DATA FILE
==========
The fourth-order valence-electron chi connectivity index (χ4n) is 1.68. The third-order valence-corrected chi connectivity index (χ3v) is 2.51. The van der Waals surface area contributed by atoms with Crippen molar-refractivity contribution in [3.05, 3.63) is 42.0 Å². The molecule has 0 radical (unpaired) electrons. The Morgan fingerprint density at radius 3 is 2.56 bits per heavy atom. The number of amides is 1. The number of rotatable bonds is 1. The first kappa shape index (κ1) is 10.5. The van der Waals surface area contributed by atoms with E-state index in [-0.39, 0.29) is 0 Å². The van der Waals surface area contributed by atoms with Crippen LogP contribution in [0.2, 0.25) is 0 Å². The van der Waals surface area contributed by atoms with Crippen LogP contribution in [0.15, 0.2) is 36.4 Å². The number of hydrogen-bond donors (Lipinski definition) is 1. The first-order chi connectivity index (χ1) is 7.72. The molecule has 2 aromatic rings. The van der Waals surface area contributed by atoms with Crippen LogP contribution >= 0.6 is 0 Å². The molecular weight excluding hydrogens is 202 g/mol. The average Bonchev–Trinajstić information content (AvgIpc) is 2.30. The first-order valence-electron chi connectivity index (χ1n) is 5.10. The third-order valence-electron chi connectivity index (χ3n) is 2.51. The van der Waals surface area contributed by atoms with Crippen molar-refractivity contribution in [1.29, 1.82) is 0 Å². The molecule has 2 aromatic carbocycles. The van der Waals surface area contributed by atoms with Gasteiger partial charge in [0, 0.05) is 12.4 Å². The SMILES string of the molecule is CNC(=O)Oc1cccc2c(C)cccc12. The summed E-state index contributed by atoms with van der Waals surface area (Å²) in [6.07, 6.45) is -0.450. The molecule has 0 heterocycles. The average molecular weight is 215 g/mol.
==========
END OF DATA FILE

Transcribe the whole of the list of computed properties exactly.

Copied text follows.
The fourth-order valence-electron chi connectivity index (χ4n) is 1.68. The third-order valence-corrected chi connectivity index (χ3v) is 2.51. The van der Waals surface area contributed by atoms with Crippen molar-refractivity contribution in [3.05, 3.63) is 42.0 Å². The molecule has 0 radical (unpaired) electrons. The Morgan fingerprint density at radius 3 is 2.56 bits per heavy atom. The number of amides is 1. The number of rotatable bonds is 1. The first kappa shape index (κ1) is 10.5. The van der Waals surface area contributed by atoms with E-state index in [-0.39, 0.29) is 0 Å². The van der Waals surface area contributed by atoms with Crippen LogP contribution in [0.2, 0.25) is 0 Å². The van der Waals surface area contributed by atoms with Crippen LogP contribution in [0.15, 0.2) is 36.4 Å². The number of hydrogen-bond donors (Lipinski definition) is 1. The first-order chi connectivity index (χ1) is 7.72. The molecule has 2 aromatic rings. The van der Waals surface area contributed by atoms with Crippen LogP contribution >= 0.6 is 0 Å². The molecular weight excluding hydrogens is 202 g/mol. The average Bonchev–Trinajstić information content (AvgIpc) is 2.30. The first-order valence-electron chi connectivity index (χ1n) is 5.10. The third-order valence-electron chi connectivity index (χ3n) is 2.51. The van der Waals surface area contributed by atoms with Crippen molar-refractivity contribution in [1.29, 1.82) is 0 Å². The molecule has 2 aromatic carbocycles. The van der Waals surface area contributed by atoms with Gasteiger partial charge in [0, 0.05) is 12.4 Å². The SMILES string of the molecule is CNC(=O)Oc1cccc2c(C)cccc12. The summed E-state index contributed by atoms with van der Waals surface area (Å²) in [6.07, 6.45) is -0.450. The molecule has 0 heterocycles. The average molecular weight is 215 g/mol.